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Twelve string guitar

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The twelve string guitar is an acoustic or electric guitar with twelve strings, which produces a richer, more ringing tone than a standard six string guitar.

The strings are placed in courses of two strings each that are usually played together. The two strings in each bass course are normally tuned an octave apart, while each pair of strings in the treble courses is tuned in unison. The tuning of the second string in the third course (G) varies: some players use a unison string which is less prone to breakage, others prefer the distinctive high-pitched, bell-like quality an octave string makes in this position.

Some players, either in search of distinctive tone or for ease of playing, will remove some of the doubled strings. For example, removing the higher octave from the three bass courses simplifies playing running bass lines, but keeps the extra treble strings for the full strums.

The tension placed on the instrument by the strings is great, and because of this, 12 string guitars have a reputation for warping after a few years of use. Some twelve-string guitars have nontraditional structural supports to prevent or postpone such a fate, at the expense of appearance and tone. Until recently, twelve-string guitars were nearly universally tuned lower than the traditional EADGBE, to reduce the stresses on the instrument. Leadbelly famously used a low C-tuning, as did Beau on his Dandelion recordings.

Many performers who play the twelve-string guitar use an ordinary six-string guitar as their primary instrument, switching to the twelve-string guitar for certain songs that seem to call for a brighter sound.

Because it is substantially more difficult to pluck individual strings on the twelve-string guitar, and almost impossible to bend notes tunefully, the instrument is rarely used for lead musical parts. It is primarily suited to a rhythm, accompaniment, or solo role, and is often used in folk songs and some popular music. Some hard rock and progressive rock musicians use double-necked guitars, which have both six-string and twelve-string components, allowing the guitarist easy transition between different sounds.

The greater number of strings complicates playing, particularly for the plucking (or picking) hand. The gap between the dual-string courses is usually narrower than that between the single-string courses of a conventional six-string guitar, so more precision is required with pick or fingertip when not simply strumming chords. The pairing of thin, easily broken octave strings with larger, stiffer bass strings presents difficulties to the player also, and only a very skilled player can reliably pluck single strings from within a course at any speed (notably the very high octave G string, which is the highest-pitched string on the instrument). Nevertheless, with practice, the twelve-string guitar is not unduly difficult to play. It is, however, generally used in a fairly restricted role which emphasises its strengths: rich ringing, full-bodied chords, and fast, rippling single plucked notes on the twinned strings.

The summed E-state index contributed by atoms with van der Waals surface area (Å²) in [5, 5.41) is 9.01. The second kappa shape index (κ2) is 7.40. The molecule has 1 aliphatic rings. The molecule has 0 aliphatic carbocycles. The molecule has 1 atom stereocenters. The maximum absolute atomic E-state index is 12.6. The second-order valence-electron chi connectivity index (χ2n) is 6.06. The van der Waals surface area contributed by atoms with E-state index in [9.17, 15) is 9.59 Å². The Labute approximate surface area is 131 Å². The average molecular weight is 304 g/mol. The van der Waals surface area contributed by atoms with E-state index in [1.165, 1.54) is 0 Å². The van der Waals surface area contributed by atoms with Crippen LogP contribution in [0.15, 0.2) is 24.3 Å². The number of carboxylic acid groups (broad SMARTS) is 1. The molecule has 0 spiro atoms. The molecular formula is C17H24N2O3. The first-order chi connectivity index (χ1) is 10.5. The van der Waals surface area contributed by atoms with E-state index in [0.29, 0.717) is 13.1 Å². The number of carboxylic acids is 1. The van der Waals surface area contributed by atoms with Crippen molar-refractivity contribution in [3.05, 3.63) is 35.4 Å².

Twelve-string guitars are made in both acoustic and electric form. However, it is the acoustic type that is most common. Use of twelve-string electric guitar almost appears to be cyclical: beginning with Blind Willie McTell in the '20s and '30s, Leadbelly in the '40s, and continuing with Bob Gibson in the '50s and early '60s, performers and Gibson acolytes such as Mike Pender of The Searchers and Roger McGuinn of The Byrds, brought it to the fore for a decade, until it fell out of favor and was largely limited to niche use by progressive rockers in the 1970s. The instrument was revived in the 1980s by alternative rockers such as Peter Buck of R.E.M., Marty Willson-Piper of The Church, and Johnny Marr of The Smiths. During the 1990s, its popularity waned again, although it plays a key part in the sound of indie rock acts such as Low and The Decemberists. The most popular electric twelve-string model since the 1960s has been the Rickenbacker 360/12, first popularized by Harrison. Many double-neck guitars have a twelve-string neck, in order for guitarists to switch between tones during live performances, for example, when playing 'Stairway to Heaven' or 'Hotel California.'


[edit] Noted twelve-string performers

[edit] Acoustic

[edit] Electric

[edit] Rickenbacker

[edit] Gibson EDS-1275

[edit] Other

[edit] Unconfirmed

[edit] See also

[edit] External links

This article was started using a Wikipedia string guitar article
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